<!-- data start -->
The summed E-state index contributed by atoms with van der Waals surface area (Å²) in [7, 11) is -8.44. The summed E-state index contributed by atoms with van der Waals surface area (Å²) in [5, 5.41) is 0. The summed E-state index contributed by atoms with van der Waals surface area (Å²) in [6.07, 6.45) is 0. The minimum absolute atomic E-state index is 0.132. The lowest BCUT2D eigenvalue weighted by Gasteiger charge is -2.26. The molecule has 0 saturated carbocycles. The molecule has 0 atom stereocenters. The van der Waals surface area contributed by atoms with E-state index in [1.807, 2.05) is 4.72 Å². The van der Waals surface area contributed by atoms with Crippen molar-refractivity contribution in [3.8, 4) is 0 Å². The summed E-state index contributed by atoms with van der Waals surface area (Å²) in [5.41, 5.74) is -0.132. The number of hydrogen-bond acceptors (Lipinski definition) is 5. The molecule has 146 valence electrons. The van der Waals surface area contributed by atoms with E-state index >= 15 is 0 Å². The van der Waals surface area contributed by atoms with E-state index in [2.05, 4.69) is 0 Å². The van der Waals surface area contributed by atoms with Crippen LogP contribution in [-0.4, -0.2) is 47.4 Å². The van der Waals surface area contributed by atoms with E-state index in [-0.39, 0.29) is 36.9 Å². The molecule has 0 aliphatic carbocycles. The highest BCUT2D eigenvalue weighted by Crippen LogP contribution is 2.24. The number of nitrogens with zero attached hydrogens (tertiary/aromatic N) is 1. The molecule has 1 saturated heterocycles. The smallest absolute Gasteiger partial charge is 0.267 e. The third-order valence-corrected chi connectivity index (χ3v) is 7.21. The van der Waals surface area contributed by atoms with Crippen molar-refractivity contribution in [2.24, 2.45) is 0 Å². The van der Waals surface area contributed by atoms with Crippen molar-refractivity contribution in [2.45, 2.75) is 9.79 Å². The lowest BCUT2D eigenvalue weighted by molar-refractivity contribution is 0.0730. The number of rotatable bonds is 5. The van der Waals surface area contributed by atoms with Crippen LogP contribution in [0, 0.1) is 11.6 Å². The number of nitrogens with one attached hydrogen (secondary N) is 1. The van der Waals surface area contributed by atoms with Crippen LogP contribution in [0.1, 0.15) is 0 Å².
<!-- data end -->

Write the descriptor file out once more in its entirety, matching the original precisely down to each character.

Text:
The summed E-state index contributed by atoms with van der Waals surface area (Å²) in [7, 11) is -8.44. The summed E-state index contributed by atoms with van der Waals surface area (Å²) in [5, 5.41) is 0. The summed E-state index contributed by atoms with van der Waals surface area (Å²) in [6.07, 6.45) is 0. The minimum absolute atomic E-state index is 0.132. The lowest BCUT2D eigenvalue weighted by Gasteiger charge is -2.26. The molecule has 0 saturated carbocycles. The molecule has 0 atom stereocenters. The van der Waals surface area contributed by atoms with E-state index in [1.807, 2.05) is 4.72 Å². The van der Waals surface area contributed by atoms with Crippen molar-refractivity contribution in [3.8, 4) is 0 Å². The summed E-state index contributed by atoms with van der Waals surface area (Å²) in [5.41, 5.74) is -0.132. The number of hydrogen-bond acceptors (Lipinski definition) is 5. The molecule has 146 valence electrons. The van der Waals surface area contributed by atoms with E-state index >= 15 is 0 Å². The van der Waals surface area contributed by atoms with E-state index in [2.05, 4.69) is 0 Å². The van der Waals surface area contributed by atoms with Crippen LogP contribution in [-0.4, -0.2) is 47.4 Å². The van der Waals surface area contributed by atoms with E-state index in [-0.39, 0.29) is 36.9 Å². The molecule has 0 aliphatic carbocycles. The highest BCUT2D eigenvalue weighted by Crippen LogP contribution is 2.24. The number of nitrogens with zero attached hydrogens (tertiary/aromatic N) is 1. The molecule has 1 saturated heterocycles. The smallest absolute Gasteiger partial charge is 0.267 e. The third-order valence-corrected chi connectivity index (χ3v) is 7.21. The van der Waals surface area contributed by atoms with Crippen molar-refractivity contribution in [2.24, 2.45) is 0 Å². The van der Waals surface area contributed by atoms with Crippen molar-refractivity contribution in [2.45, 2.75) is 9.79 Å². The lowest BCUT2D eigenvalue weighted by molar-refractivity contribution is 0.0730. The number of rotatable bonds is 5. The van der Waals surface area contributed by atoms with Crippen LogP contribution in [0, 0.1) is 11.6 Å². The number of nitrogens with one attached hydrogen (secondary N) is 1. The van der Waals surface area contributed by atoms with Crippen LogP contribution in [0.1, 0.15) is 0 Å².